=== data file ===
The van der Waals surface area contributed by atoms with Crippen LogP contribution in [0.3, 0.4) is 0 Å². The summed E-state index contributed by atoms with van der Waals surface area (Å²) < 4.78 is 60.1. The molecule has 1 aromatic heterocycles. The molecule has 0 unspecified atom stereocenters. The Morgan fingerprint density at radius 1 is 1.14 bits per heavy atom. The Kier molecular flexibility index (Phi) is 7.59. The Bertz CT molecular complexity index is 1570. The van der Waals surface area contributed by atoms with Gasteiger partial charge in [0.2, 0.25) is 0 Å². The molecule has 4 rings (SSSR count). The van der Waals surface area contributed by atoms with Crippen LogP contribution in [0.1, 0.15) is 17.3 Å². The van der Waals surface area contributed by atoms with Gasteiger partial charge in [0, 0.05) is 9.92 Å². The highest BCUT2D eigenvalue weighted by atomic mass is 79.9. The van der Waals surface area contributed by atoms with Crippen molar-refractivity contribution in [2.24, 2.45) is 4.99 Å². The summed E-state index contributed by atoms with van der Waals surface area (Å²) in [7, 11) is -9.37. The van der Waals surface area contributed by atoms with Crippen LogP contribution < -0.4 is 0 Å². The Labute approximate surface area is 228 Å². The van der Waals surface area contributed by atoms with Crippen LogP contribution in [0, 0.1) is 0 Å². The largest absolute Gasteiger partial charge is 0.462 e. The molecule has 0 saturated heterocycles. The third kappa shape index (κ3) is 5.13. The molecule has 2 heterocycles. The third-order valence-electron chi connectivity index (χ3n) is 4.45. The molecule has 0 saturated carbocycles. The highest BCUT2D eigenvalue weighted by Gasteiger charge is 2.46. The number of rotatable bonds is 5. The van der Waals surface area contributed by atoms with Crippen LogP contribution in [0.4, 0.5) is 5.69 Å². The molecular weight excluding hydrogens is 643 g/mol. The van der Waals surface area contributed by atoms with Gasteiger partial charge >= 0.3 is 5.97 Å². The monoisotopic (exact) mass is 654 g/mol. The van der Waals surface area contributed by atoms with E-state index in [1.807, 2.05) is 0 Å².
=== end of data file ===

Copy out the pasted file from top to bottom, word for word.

The van der Waals surface area contributed by atoms with Crippen LogP contribution in [0.3, 0.4) is 0 Å². The summed E-state index contributed by atoms with van der Waals surface area (Å²) < 4.78 is 60.1. The molecule has 1 aromatic heterocycles. The molecule has 0 unspecified atom stereocenters. The Morgan fingerprint density at radius 1 is 1.14 bits per heavy atom. The Kier molecular flexibility index (Phi) is 7.59. The Bertz CT molecular complexity index is 1570. The van der Waals surface area contributed by atoms with Gasteiger partial charge in [0.2, 0.25) is 0 Å². The molecule has 4 rings (SSSR count). The van der Waals surface area contributed by atoms with Crippen LogP contribution in [0.1, 0.15) is 17.3 Å². The van der Waals surface area contributed by atoms with Gasteiger partial charge in [0, 0.05) is 9.92 Å². The highest BCUT2D eigenvalue weighted by atomic mass is 79.9. The van der Waals surface area contributed by atoms with Crippen molar-refractivity contribution in [2.24, 2.45) is 4.99 Å². The summed E-state index contributed by atoms with van der Waals surface area (Å²) in [7, 11) is -9.37. The van der Waals surface area contributed by atoms with Crippen LogP contribution < -0.4 is 0 Å². The Labute approximate surface area is 228 Å². The van der Waals surface area contributed by atoms with Crippen LogP contribution in [0, 0.1) is 0 Å². The largest absolute Gasteiger partial charge is 0.462 e. The molecule has 0 saturated heterocycles. The third kappa shape index (κ3) is 5.13. The molecule has 2 heterocycles. The third-order valence-electron chi connectivity index (χ3n) is 4.45. The molecule has 0 saturated carbocycles. The highest BCUT2D eigenvalue weighted by Gasteiger charge is 2.46. The number of rotatable bonds is 5. The van der Waals surface area contributed by atoms with Crippen LogP contribution in [0.4, 0.5) is 5.69 Å². The molecular weight excluding hydrogens is 643 g/mol. The van der Waals surface area contributed by atoms with Gasteiger partial charge >= 0.3 is 5.97 Å². The monoisotopic (exact) mass is 654 g/mol. The van der Waals surface area contributed by atoms with E-state index in [1.807, 2.05) is 0 Å².